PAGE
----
CT Progressive Democrat

News and Views from CT State Representative David McCluskey / Democrat - West Hartford

Sunday, March 23, 2008

Funding Non-Profits Smarter

There is no doubt that the Executive Branch and the Legislature have seriously underfunded the non-profits organizations which provide so many social and other services to CT residents.

The increases they have received in the last decade or more are below the inflation rate and far below the increases in health insurance and energy costs. They are in dire shape. But to really address this issue in a thoughtful, long-term way we need to do much more than just give them money. As a practical matter, given the state's spending cap and the other demands on state dollars, CT can not give the non-profits the kind of increases in funding they need to stabilize their operations. We need to fund them smarter. We need to assist them with their cost drivers such as health care and energy and incentivize them into working together/consolidating back-room operations/expenses whenever possible.

For example, the state subsidizes a big variation among the non-profits concerning health insurance. Some non-profit employees are on the state's HUSKY program because their non-profit can not provide affordable, comprehensive health insurance. Many are simply too small to get private health insurance at a reasonable cost. Other non-profits provide decent health insurance, but are hard-pressed. They must ask employees for higher co-pays and premiums or little to no wage increases in order to do so.

Instead, since many of these non-profits mostly/exclusively provide state services with state funding we should find a way to bring them into the state employee health care pool. Candidly, this is easier said then done because of the diversity of the non-profit community and the variation in health insurance they provide and how much it costs them. But if we can find a way to do so, we can provide them with decent health insurance at an affordable price. The state employee plan (actually, there are several plans provided by several private health insurance companies) is comprehensive and has not had the huge annual increases that non-profits have faced. If the non-profits which can not afford health insurance for their workers, this will allow them to attract and keep good employees. For those which already provide decent health insurance going into the state health insurance pool should allow them to do so at a lower cost and/or with lower annual increases.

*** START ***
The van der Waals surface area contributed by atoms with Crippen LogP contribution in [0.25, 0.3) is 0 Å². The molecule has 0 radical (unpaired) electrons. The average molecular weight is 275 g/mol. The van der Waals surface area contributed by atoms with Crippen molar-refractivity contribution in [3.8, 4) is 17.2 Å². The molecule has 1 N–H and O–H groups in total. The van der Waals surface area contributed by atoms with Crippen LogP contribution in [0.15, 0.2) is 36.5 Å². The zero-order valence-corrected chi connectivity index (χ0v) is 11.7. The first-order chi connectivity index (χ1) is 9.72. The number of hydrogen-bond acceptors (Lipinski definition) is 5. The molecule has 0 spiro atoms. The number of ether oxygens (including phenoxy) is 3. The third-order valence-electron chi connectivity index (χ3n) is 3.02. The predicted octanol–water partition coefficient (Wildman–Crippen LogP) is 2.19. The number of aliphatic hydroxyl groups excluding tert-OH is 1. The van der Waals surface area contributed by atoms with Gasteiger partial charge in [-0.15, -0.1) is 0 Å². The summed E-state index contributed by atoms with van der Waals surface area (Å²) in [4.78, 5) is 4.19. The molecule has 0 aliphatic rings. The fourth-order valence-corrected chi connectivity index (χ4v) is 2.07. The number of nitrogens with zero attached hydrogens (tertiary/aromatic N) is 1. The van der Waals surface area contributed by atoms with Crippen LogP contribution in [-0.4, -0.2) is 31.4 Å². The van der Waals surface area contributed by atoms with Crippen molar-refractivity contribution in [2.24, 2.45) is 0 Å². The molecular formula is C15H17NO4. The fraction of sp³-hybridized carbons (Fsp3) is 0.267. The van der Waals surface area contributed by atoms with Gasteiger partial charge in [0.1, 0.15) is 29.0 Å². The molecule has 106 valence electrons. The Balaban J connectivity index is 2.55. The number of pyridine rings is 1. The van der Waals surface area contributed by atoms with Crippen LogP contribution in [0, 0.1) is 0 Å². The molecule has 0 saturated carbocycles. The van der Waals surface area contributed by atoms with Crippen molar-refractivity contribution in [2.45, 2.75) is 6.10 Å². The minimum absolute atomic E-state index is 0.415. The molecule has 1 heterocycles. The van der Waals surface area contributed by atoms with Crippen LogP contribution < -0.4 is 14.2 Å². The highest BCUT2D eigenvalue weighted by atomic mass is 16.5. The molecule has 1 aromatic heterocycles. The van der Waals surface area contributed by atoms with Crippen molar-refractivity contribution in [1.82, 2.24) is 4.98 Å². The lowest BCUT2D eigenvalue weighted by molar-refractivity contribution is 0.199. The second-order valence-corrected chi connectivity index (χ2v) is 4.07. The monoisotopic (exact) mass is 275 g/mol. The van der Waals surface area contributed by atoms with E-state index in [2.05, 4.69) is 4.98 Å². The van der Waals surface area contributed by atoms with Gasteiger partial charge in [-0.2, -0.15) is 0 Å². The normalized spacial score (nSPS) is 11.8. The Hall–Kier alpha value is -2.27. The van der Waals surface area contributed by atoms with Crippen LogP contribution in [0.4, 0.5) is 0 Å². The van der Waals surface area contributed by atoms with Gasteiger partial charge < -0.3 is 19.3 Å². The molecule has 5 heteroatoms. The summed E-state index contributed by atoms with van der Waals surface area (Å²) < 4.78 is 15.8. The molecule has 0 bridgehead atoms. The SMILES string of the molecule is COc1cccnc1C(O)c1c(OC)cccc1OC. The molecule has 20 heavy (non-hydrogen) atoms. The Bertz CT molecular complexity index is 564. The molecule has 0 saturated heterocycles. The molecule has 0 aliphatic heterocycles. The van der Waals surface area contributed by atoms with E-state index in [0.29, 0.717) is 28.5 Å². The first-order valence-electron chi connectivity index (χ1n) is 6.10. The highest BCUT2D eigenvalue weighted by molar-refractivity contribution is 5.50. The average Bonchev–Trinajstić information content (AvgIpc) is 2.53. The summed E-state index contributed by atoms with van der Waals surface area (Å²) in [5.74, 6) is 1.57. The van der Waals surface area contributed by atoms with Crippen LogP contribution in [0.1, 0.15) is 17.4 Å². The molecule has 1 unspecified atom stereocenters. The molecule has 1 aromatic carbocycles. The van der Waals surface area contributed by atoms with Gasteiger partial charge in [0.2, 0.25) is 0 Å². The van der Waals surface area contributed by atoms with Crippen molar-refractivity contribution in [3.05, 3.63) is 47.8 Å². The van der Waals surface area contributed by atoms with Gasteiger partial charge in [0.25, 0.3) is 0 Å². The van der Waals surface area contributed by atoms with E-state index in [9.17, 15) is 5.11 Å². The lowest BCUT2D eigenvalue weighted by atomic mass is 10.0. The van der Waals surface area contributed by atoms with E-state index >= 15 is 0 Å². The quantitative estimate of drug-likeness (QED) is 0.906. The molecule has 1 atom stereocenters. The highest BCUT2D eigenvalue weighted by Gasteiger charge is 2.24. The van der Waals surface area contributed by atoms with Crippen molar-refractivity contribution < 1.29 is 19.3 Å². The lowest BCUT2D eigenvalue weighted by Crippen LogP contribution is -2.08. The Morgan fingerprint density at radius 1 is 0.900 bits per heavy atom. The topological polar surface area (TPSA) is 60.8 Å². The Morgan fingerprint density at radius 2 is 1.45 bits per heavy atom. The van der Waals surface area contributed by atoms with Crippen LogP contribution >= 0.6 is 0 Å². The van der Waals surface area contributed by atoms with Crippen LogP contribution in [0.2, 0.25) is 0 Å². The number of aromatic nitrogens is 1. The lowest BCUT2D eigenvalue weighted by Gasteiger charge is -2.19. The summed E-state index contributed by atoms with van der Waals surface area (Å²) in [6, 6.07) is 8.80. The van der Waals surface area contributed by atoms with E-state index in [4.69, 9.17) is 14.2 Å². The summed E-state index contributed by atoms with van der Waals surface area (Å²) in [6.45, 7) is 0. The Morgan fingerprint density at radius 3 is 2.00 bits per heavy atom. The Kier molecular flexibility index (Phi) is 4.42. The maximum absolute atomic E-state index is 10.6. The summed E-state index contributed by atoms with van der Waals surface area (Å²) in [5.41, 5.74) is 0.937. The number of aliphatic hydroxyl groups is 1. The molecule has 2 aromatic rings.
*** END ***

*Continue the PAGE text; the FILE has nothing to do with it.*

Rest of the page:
The State should also use its purchasing power to assist non-profits with their energy costs. Again, since these non-profits are providing state services with state dollars, the State is already, albeit indirectly, paying for their energy costs - just very inefficiently.

However, before we assist them with the capital costs of weatherization, getting more efficient lighting and heating infrastructures, etc. we need to get more information on the non-profits. Are there too many stand-alone buildings? Are they in the right locations? Can multiple non-profits be co-located to save money and provide better services to the state resident they serve? We don't know the answers right now. The Departments of Developmental Services, Mental Health & Addiction Services & Social Services should assess all the non-profits they fund and share the information among them to figure out the best way to proceed.

Finally, we should incentivize non-profits to combine non-direct care services whenever possible.
Personnel, Legal, Custodial, Repair and even Executive Director services may be able to be shared among non-profits especially if we can get them to co-locate. We are subsidizing a lot of costly inefficiency.

Does that mean every non-profit can be co-located have all its back office operations shared with other non-profits? Of course NOT. For some services provided for some state residents this may be inappropriate, inefficient or unacceptable. But, we won't know until we ask the questions and challenge the non-profit community.

Just like we must incentivize municipalities and boards of education to share services between and among them to achieve economies of scale whenever possible and appropriate, we must do so with the non-profit community. We can not afford to do otherwise.